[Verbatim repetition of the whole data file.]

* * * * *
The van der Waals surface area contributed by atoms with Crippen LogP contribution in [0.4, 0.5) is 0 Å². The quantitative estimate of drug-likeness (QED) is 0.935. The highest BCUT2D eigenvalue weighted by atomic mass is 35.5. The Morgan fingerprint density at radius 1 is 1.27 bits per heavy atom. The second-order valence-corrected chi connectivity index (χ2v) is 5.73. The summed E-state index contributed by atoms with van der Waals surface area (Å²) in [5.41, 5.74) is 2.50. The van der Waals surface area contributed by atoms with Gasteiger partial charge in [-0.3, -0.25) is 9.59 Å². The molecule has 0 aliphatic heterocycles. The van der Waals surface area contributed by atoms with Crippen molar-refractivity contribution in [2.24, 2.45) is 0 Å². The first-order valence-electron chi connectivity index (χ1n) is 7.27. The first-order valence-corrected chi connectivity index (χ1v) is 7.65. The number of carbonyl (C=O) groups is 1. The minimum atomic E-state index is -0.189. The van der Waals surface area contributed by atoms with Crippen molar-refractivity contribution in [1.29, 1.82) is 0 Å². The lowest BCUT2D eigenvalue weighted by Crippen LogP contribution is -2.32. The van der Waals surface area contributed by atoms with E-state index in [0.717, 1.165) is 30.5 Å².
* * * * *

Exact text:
The van der Waals surface area contributed by atoms with Crippen LogP contribution in [0.4, 0.5) is 0 Å². The quantitative estimate of drug-likeness (QED) is 0.935. The highest BCUT2D eigenvalue weighted by atomic mass is 35.5. The Morgan fingerprint density at radius 1 is 1.27 bits per heavy atom. The second-order valence-corrected chi connectivity index (χ2v) is 5.73. The summed E-state index contributed by atoms with van der Waals surface area (Å²) in [5.41, 5.74) is 2.50. The van der Waals surface area contributed by atoms with Gasteiger partial charge in [-0.3, -0.25) is 9.59 Å². The molecule has 0 aliphatic heterocycles. The van der Waals surface area contributed by atoms with Crippen molar-refractivity contribution in [2.24, 2.45) is 0 Å². The first-order valence-electron chi connectivity index (χ1n) is 7.27. The first-order valence-corrected chi connectivity index (χ1v) is 7.65. The number of carbonyl (C=O) groups is 1. The minimum atomic E-state index is -0.189. The van der Waals surface area contributed by atoms with Crippen molar-refractivity contribution in [1.29, 1.82) is 0 Å². The lowest BCUT2D eigenvalue weighted by Crippen LogP contribution is -2.32. The van der Waals surface area contributed by atoms with E-state index in [0.717, 1.165) is 30.5 Å².